By David Sterman
If you sat in the corner office at Intel (Nasdaq: INTC) a few years ago, you'd have ample reason to gloat. The company's key rival in microprocessors, AMD (NYSE: AMD), was headed for oblivion, choking under $5 billion in debt and a weakening product lineup. All Intel had to do was step on the gas, create a bigger technology lead with its own chips and simply wait for AMD to declare bankruptcy.
Well, AMD never got hold of that script. A few years later, the company suddenly has the potential for a really impressive turnaround. And although Intel is -- and always will be -- the undisputed industry leader, an investment in AMD may actually be the wiser move.
In a bid to survive, AMD shed most of its manufacturing capabilities by selling its plants to a newly-formed company called Global Foundries (in which AMD retains a 14% stake). As a result, total debt shrank from $4.7 billion in 2009 to $2.4 billion at the end of 2010. Still, these moves to shed assets hardly constituted a game plan. The company realized it lost too much ground since the middle of the last decade, when its Opteron chips were so good they steadily took market share (in computer servers) from rival chips offered by Intel. Gross margins rose to 50% by 2006, but would go on to fall below 40% by 2008 as Intel fought back with price wars and new chips. Intel now controls 96% of the market for server chips.
Yet in the past 12 months, AMD has vowed to rebuild lost market share by rolling out new chips to power notebooks, desktops and servers. Few gave the company a fighting chance. But it looks like AMD took that task seriously. Its newly-released chips are finding a home with many new customers, and quarterly results are good and getting better.
Building a head of steam
Investors first spotted a turn when AMD released first-quarter results back in April. The company's new "Brazos" chip was a clear hit with notebook manufacturers that needed very low cost chips in a very thin form factor. (A typical chip goes for $25 to $30.) The company has racked up more than 100 design wins, and Brazos is now on track to be the fastest-selling new chip in the company's history. Management now thinks AMD can boost notebook market share from a current 13% up to around 25%. Yet the first quarter was still a bit messy, as AMD boosted expenses to prepare for its next new chip -- Llano.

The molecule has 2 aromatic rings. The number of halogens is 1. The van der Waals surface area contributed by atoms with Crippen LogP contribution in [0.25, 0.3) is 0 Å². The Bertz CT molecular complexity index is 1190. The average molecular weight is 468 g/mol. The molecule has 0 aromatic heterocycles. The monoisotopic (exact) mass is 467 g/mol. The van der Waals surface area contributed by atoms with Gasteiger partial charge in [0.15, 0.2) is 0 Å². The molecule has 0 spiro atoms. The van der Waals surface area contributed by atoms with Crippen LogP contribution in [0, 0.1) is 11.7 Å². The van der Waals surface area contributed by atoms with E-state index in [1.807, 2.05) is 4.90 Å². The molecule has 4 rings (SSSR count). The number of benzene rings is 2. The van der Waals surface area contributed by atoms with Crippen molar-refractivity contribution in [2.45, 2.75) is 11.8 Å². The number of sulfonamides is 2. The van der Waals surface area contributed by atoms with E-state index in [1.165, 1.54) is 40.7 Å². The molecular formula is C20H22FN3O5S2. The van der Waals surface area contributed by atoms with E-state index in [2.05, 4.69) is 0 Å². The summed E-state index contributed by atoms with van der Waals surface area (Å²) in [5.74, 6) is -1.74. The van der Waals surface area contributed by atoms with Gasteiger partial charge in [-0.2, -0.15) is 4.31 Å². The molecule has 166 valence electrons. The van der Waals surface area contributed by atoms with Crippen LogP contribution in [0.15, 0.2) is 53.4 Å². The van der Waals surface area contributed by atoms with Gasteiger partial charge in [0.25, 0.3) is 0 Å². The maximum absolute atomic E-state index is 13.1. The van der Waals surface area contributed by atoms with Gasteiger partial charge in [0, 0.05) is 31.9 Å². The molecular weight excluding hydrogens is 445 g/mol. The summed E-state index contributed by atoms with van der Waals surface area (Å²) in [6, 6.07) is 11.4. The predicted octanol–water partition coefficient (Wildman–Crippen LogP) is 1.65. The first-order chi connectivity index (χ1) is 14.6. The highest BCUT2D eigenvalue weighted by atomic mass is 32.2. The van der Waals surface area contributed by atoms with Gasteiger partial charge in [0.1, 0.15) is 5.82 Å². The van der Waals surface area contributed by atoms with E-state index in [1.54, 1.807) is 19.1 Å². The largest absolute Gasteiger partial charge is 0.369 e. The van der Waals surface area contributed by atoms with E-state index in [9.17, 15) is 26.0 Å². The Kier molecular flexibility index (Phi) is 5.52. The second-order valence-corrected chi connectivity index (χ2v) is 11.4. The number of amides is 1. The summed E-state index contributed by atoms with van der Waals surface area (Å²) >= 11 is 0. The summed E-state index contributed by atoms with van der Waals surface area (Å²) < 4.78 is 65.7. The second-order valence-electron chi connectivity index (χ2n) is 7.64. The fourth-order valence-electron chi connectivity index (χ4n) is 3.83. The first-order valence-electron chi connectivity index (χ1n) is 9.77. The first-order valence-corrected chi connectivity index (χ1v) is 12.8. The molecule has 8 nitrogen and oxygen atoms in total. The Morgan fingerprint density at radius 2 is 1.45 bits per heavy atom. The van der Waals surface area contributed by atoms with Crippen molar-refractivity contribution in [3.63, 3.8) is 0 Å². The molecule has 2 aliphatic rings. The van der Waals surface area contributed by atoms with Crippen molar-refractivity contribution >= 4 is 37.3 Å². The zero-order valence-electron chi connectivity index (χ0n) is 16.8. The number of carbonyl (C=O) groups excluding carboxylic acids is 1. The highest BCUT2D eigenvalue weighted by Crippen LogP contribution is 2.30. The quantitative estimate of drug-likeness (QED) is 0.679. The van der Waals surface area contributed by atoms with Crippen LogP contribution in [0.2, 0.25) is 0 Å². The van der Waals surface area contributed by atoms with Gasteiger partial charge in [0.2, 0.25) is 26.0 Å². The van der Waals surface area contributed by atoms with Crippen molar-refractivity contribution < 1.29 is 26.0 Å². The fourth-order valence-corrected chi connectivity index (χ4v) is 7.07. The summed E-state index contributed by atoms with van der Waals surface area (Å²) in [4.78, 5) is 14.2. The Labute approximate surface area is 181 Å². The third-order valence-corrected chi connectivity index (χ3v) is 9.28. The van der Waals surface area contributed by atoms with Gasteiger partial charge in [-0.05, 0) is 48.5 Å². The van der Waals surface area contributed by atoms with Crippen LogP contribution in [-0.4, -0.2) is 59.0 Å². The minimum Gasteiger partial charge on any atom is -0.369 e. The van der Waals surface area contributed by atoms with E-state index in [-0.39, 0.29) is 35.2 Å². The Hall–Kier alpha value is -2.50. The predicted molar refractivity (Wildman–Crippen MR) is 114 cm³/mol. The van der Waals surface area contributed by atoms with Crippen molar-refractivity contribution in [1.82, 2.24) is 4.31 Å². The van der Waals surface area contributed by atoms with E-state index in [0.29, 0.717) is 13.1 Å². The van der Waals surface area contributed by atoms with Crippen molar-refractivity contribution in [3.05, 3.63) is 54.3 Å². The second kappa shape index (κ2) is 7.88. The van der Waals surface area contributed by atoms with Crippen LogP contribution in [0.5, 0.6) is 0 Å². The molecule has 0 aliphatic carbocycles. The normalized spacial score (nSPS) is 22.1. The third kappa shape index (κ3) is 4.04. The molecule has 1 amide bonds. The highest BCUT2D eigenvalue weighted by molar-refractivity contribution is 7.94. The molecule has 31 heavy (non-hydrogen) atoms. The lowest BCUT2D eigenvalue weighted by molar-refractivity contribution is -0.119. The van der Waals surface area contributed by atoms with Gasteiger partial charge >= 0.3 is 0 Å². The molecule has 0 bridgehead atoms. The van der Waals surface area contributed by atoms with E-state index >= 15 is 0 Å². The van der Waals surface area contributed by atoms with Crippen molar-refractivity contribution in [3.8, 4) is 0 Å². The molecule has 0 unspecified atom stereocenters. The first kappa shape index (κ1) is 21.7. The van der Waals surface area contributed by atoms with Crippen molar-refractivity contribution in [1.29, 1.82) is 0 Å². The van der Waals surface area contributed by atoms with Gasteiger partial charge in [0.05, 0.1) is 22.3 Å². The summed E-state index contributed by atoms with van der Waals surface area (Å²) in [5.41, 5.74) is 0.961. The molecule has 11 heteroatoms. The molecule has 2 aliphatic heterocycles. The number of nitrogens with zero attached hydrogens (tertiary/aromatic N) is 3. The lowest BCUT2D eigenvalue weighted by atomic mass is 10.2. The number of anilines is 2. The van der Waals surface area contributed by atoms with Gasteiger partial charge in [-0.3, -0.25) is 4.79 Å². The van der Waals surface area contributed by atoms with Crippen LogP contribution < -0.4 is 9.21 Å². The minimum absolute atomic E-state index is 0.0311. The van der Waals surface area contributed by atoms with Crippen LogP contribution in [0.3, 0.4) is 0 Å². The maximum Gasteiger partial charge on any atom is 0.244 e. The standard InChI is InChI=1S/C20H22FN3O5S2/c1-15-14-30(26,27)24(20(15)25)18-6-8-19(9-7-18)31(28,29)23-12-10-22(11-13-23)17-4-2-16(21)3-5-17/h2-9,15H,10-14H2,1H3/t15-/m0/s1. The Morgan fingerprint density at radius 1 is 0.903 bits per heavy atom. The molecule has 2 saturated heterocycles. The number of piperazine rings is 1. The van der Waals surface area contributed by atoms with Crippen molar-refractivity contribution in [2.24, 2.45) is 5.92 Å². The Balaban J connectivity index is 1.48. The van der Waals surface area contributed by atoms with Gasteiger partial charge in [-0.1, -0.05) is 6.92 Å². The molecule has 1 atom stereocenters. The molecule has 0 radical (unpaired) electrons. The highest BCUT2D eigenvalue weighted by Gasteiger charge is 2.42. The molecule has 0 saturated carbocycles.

At the time, most investors took a wait-and-see attitude, uncertain whether major computer companies would entrust AMD with their business so soon after it seemingly flirted with bankruptcy. Well, like the Brazos chip, the Llano chip (which sells for $60 to $100) appears to be a hit. Customers appreciated its ability to consume little power while delivering robust graphics capabilities. (Some Llano-powered notebooks can run on batteries for nearly 10 hours before needing a re-charge.) AMD exceeded second-quarter forecasts last week by about 10%, thanks in large part to strong demand for the new chips.
As a third and final leg to the rebound, AMD is readying its "Bulldozer" line of chips aimed at the server market. In recent meetings with analysts, management has noted a strong level of interest in the new server chips from major purchasers. And though sales won't formally begin until the end of the current quarter, management thinks market share for chips in the server market could rebound from a current 4% into double-digits. Here again, improved power efficiency and graphics capabilities for the Bulldozer chip will presumably appeal to some of the market, whereas Intel will still most likely appeal to those looking for the fastest speeds.
The real proof in the new product rollout can be found on the gross margin line. As noted earlier, the company's gross margins fell below 40% in 2008, a level which makes it nearly impossible to generate profits. Now, thanks to those new chips, gross margins are rebounding. Second-quarter margins hit 45.6%, a rise of 100 basis points compared with the previous quarter, and could rise another 100 basis points in the current quarter (assuming the Bulldozer chips get out the door by the end of September). By next year, some analysts think AMD's gross margins could again approach 50%, a level not seen in five years. This assumption underpins Sterne Agee's earnings per share (EPS) forecast of $0.96 in 2012. Shares trade for less than eight times that view.
And that debt-laden balance sheet? This should soon be a relic of the past. Citigroup thinks AMD's free cash flow growth will be so strong in coming quarters that the company will have more cash than debt by early next year.
Perhaps the most remarkable aspect of AMD's recent upturn is the fact that the company's corner office sits empty. A search for a new CEO has been underway for six months, and many believe shares won't really rally until a new CEO is named and a roadmap for 2012 and 2013 is laid out. This makes now a good time to step in and buy the stock, as an ample number of investors remain on the sidelines.
With earnings power approaching $1 a share in coming years, an earnings multiple of 12 may prove to be the likely target, pushing the stock up to $12 in the next 12 months, or 50% higher from current levels.
Disclosure: Neither David Sterman nor StreetAuthority, LLC hold positions in any securities mentioned in this article.